A binary decision tree was created in R (each decision has two possible outcomes) to provide predicted property Values based on the training data set. Like many algorithms used in R, there are a series of ‘control parameters’ which represent the limits placed on the algorithm. If no values are entered, R will typically insert its own defaults which were used in the first decision tree attempt.
Surprisingly this decision tree was quite simple, even considering the small number of variables. Often, first iterations of decision trees can be highly complex and require ‘pruning’. The number of bathrooms and block size don’t feature in the tree so the ‘importance’ of these variables was reviewed.
Variable importance for original binary decision tree.
As we can see, ‘Bedrooms’ was the most important variable followed closely by ‘Block Size’ and ‘Parking Spaces’ however the latter two variables did not appear in the tree. Earlier the default settings were used for the control parameters. These figures were adjusted to define the number of allowed layers in the decision tree as well as the minimum number of observations from the training set which need to fall into one of the final ‘leaves’ of the tree. All of the green boxes in the original decision tree represent leaves as there are no decisions made after these boxes. Each leaf represents a potential output from the model and if less than a defined number of observations from the training set arrive at this leaf, then the leaf is ‘pruned’ off the tree. This pruning reduces the likelihood of over-fitting as it keeps the model more simplistic and therefore general. It also reduces the complexity of the tree which allows it to run faster.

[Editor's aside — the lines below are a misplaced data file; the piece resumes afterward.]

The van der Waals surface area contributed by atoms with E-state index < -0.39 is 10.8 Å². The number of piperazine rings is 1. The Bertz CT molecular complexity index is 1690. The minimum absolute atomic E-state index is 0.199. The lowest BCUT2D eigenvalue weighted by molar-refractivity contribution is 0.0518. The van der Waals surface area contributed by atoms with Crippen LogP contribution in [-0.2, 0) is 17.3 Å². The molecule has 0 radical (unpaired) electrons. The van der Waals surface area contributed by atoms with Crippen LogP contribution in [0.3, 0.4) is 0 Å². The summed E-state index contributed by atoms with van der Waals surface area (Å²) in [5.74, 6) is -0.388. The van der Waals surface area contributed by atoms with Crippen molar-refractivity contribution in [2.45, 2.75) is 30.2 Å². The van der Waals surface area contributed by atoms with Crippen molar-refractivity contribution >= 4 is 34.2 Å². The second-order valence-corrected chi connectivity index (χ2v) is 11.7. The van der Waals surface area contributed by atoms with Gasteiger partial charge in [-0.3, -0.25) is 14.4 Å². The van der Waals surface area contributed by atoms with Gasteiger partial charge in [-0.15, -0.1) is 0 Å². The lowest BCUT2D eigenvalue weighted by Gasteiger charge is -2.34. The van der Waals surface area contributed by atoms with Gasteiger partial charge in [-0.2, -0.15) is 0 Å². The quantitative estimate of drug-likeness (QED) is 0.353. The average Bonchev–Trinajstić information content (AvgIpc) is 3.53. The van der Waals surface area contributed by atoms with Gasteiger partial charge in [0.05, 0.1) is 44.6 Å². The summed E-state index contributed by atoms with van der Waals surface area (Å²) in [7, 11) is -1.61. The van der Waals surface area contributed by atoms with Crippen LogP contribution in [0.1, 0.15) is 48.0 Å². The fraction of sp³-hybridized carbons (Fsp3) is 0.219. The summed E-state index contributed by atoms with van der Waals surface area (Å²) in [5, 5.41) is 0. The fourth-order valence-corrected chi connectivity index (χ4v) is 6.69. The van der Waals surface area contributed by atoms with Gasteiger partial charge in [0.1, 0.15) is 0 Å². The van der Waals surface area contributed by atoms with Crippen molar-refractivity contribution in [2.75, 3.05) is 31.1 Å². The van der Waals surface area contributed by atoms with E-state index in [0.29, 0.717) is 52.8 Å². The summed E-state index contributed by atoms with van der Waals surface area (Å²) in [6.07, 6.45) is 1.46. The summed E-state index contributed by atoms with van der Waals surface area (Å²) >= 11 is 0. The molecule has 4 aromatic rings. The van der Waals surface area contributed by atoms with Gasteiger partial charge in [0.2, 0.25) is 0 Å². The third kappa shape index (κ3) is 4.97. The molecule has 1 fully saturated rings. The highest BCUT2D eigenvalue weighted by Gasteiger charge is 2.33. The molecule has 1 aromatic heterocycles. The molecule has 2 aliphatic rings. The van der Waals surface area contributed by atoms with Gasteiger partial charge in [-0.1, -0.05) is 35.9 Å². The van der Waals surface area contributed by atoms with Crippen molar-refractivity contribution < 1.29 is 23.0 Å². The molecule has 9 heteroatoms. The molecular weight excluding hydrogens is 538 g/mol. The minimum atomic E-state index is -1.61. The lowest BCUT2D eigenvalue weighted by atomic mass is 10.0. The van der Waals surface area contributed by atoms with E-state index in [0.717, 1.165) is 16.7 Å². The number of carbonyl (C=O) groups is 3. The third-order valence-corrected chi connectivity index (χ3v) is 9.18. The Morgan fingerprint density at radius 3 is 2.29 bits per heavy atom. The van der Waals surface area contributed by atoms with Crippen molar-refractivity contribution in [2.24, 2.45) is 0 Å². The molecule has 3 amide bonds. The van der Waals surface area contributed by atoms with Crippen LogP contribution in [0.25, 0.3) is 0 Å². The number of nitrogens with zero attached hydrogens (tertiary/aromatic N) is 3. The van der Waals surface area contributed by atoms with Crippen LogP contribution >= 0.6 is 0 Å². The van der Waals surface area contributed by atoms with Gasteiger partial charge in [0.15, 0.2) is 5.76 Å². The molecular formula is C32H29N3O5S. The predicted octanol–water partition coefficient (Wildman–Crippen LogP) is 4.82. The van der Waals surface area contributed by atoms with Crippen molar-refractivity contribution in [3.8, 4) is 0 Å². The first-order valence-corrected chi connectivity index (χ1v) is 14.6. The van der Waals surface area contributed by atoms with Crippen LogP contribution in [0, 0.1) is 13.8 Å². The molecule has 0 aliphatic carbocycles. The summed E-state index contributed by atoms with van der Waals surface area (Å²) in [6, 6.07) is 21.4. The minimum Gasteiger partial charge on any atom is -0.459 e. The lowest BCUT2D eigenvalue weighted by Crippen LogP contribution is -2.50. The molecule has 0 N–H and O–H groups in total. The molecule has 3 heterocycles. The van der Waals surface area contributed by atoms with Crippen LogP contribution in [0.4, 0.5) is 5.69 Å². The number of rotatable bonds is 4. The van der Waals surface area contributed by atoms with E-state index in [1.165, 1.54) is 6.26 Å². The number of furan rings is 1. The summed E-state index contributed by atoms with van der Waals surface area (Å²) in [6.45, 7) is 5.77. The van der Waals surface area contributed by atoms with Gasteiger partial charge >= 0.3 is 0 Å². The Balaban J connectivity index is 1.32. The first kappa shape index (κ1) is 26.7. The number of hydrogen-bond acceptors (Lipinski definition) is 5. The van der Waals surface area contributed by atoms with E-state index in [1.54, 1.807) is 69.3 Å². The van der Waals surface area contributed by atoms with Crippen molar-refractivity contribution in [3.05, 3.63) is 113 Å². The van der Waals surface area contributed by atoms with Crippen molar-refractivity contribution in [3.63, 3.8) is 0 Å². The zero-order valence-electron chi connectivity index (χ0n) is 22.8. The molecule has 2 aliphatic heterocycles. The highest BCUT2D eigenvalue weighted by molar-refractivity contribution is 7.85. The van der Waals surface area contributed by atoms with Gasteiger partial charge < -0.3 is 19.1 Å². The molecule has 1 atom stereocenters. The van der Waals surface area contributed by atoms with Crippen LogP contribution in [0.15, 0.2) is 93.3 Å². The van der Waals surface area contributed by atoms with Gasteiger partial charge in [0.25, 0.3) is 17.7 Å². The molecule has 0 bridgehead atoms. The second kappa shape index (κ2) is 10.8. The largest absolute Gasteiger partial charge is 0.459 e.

Once the control parameters were adjusted, a new tree was produced.
New decision tree with adjusted control parameters.
The new decision tree has become significantly more complex and now includes the ‘Block Size’ and ‘Bathroom’ variables. Root mean squared error (RMSE) is often used to determine the accuracy of machine learning algorithms. The second model was approximately 40% more accurate using this measure with the RMSE value for both the training and testing set being very similar suggesting the model isn’t over-fitting. Based on the accuracy improvement, the second tree would likely be a better alternative as it doesn’t appear to be unnecessarily complex and has provided a significant accuracy improvement.
The intent of this blog was to provide some clarification of how machine learning can be readily applied to solve real world problems. This simplistic Value prediction function was just one example where machine learning can be used to avoid building a potentially rigid and complex manual model and ultimately save time and effort. There are lots of great (and free!) resources online if this has whet your appetite to learn more!
Originally published at Towards Data Science